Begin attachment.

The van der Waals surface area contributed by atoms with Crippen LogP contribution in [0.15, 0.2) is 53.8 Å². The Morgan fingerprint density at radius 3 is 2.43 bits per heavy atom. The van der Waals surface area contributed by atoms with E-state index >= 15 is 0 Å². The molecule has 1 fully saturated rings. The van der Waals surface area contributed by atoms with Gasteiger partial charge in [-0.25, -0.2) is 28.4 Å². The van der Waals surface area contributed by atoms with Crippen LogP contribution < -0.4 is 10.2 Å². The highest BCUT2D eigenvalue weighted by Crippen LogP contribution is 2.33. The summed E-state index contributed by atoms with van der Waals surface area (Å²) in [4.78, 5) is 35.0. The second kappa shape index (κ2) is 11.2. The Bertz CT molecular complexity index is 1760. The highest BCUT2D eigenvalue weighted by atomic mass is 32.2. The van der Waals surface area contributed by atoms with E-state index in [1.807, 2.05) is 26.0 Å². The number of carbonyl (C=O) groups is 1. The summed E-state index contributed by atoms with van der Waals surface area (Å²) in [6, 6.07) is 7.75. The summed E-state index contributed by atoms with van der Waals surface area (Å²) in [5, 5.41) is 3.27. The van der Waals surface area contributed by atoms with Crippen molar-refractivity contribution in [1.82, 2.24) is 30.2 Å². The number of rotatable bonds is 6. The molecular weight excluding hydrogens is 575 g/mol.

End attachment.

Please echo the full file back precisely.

The van der Waals surface area contributed by atoms with Crippen LogP contribution in [0.15, 0.2) is 53.8 Å². The Morgan fingerprint density at radius 3 is 2.43 bits per heavy atom. The van der Waals surface area contributed by atoms with E-state index >= 15 is 0 Å². The molecule has 1 fully saturated rings. The van der Waals surface area contributed by atoms with Gasteiger partial charge in [-0.25, -0.2) is 28.4 Å². The van der Waals surface area contributed by atoms with Crippen LogP contribution < -0.4 is 10.2 Å². The highest BCUT2D eigenvalue weighted by Crippen LogP contribution is 2.33. The summed E-state index contributed by atoms with van der Waals surface area (Å²) in [4.78, 5) is 35.0. The second kappa shape index (κ2) is 11.2. The Bertz CT molecular complexity index is 1760. The highest BCUT2D eigenvalue weighted by atomic mass is 32.2. The van der Waals surface area contributed by atoms with E-state index in [1.807, 2.05) is 26.0 Å². The number of carbonyl (C=O) groups is 1. The summed E-state index contributed by atoms with van der Waals surface area (Å²) in [6, 6.07) is 7.75. The summed E-state index contributed by atoms with van der Waals surface area (Å²) in [5, 5.41) is 3.27. The van der Waals surface area contributed by atoms with Crippen molar-refractivity contribution in [1.82, 2.24) is 30.2 Å². The number of rotatable bonds is 6. The molecular weight excluding hydrogens is 575 g/mol.